YouthLink Scotland has been running the No Knives, Better Lives project for over 12 years, providing invaluable support to youth workers and practitioners, working with young people to better understand and address the drivers of youth violence.
The launch of the Violence Prevention Framework is an opportunity to reinforce our strong partnership connections to others in the violence prevention field, and our commitment to ensuring all children and young people grow up safely and reach their full potential.
Youth work has a strong track record of giving young people the necessary skills and motivation to make informed choices that benefit both themselves, their peers and their communities. For young people, youth work offers safe environments for difficult conversations, inclusive and compassionate spaces, and dedicated and trusted adults.
The overarching aims of the Framework make clear that youth work is essential for preventing violence.
We are all safe, and feel safe, in our communities
An important feature of youth work is providing safe places for young people to learn, to play, to socialise, to just be themselves. Youth workers provide a refuge for young people from the challenges they face within their lives.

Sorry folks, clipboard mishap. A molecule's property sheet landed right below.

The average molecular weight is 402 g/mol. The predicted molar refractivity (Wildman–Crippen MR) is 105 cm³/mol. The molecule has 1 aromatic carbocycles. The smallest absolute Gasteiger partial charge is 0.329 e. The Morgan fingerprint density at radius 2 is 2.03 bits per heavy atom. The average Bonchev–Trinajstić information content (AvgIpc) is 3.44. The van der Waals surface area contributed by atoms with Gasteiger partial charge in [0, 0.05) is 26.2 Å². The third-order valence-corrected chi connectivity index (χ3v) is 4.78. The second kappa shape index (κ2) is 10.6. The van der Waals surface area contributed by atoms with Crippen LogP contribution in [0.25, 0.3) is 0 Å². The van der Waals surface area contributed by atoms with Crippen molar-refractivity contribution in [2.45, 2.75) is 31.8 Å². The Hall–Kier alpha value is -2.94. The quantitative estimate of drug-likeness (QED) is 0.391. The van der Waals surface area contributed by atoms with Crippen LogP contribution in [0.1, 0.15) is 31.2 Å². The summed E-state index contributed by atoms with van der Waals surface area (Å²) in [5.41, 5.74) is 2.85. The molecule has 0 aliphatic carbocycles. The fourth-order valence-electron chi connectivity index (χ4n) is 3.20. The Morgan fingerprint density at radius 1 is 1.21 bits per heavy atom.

Our communities are stronger and more resilient
Youth work services have a positive impact on the community in which they’re situated, whether through the benefit of youth social action, supporting youth civic action, or improving intergenerational relationships.
Our relationships are healthier and more respectful
The clear boundaries and positive role modelling provided by youth workers encourages the development of respectful, healthy relationships both within and outwith youth groups.
People at risk of experiencing violence are supported to live healthier, more productive lives
The evidence shows that through participating in youth work, young people build their health and wellbeing, including growing self-confidence and increasing ability to deal with difficult emotions.
For young people in conflict with the law, it is often youth workers who support and advocate for their rights, as well as creating space for transformation and hope for the future.
Lastly, it is important to note that children and young people have a right to be protected from violence as laid out in the UN Convention on the Rights of the Child (UNCRC). Article 19 of the UNCRC explicitly states that governments should take all appropriate measures to protect children from all forms of violence. The launch of the Violence Prevention Framework is a positive move towards realising that right for children and young people in Scotland.